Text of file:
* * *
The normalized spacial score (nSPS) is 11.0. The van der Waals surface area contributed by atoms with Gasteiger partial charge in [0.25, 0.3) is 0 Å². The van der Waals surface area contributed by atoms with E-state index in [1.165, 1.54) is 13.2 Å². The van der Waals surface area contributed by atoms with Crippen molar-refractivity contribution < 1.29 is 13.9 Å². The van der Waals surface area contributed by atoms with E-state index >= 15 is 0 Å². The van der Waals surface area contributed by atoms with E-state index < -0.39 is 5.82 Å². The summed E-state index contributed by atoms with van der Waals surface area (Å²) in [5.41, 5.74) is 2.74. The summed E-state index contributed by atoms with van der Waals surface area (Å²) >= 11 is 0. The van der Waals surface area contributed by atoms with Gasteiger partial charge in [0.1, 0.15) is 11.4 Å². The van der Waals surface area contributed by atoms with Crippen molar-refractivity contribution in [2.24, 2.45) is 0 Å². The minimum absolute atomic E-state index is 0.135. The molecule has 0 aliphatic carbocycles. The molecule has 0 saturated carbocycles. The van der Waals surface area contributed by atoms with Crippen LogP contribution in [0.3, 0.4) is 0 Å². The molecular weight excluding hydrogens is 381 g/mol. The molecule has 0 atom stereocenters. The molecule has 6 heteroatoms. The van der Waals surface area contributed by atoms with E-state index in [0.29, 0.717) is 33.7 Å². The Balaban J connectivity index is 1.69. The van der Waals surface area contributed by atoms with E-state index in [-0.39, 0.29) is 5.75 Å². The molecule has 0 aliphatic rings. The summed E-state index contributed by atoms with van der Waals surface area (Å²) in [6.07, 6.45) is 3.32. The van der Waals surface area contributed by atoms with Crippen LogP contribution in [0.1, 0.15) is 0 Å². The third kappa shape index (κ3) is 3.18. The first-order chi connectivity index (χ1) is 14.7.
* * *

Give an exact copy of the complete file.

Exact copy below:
The normalized spacial score (nSPS) is 11.0. The van der Waals surface area contributed by atoms with Gasteiger partial charge in [0.25, 0.3) is 0 Å². The van der Waals surface area contributed by atoms with E-state index in [1.165, 1.54) is 13.2 Å². The van der Waals surface area contributed by atoms with Crippen molar-refractivity contribution < 1.29 is 13.9 Å². The van der Waals surface area contributed by atoms with E-state index >= 15 is 0 Å². The van der Waals surface area contributed by atoms with E-state index < -0.39 is 5.82 Å². The summed E-state index contributed by atoms with van der Waals surface area (Å²) in [5.41, 5.74) is 2.74. The summed E-state index contributed by atoms with van der Waals surface area (Å²) >= 11 is 0. The van der Waals surface area contributed by atoms with Gasteiger partial charge in [0.1, 0.15) is 11.4 Å². The van der Waals surface area contributed by atoms with Crippen molar-refractivity contribution in [2.24, 2.45) is 0 Å². The minimum absolute atomic E-state index is 0.135. The molecule has 0 aliphatic carbocycles. The molecule has 0 saturated carbocycles. The van der Waals surface area contributed by atoms with Crippen LogP contribution in [0.3, 0.4) is 0 Å². The molecular weight excluding hydrogens is 381 g/mol. The molecule has 0 atom stereocenters. The molecule has 6 heteroatoms. The van der Waals surface area contributed by atoms with E-state index in [0.29, 0.717) is 33.7 Å². The Balaban J connectivity index is 1.69. The van der Waals surface area contributed by atoms with E-state index in [-0.39, 0.29) is 5.75 Å². The molecule has 0 aliphatic rings. The summed E-state index contributed by atoms with van der Waals surface area (Å²) in [6.07, 6.45) is 3.32. The van der Waals surface area contributed by atoms with Crippen LogP contribution in [0.1, 0.15) is 0 Å². The third kappa shape index (κ3) is 3.18. The first-order chi connectivity index (χ1) is 14.7.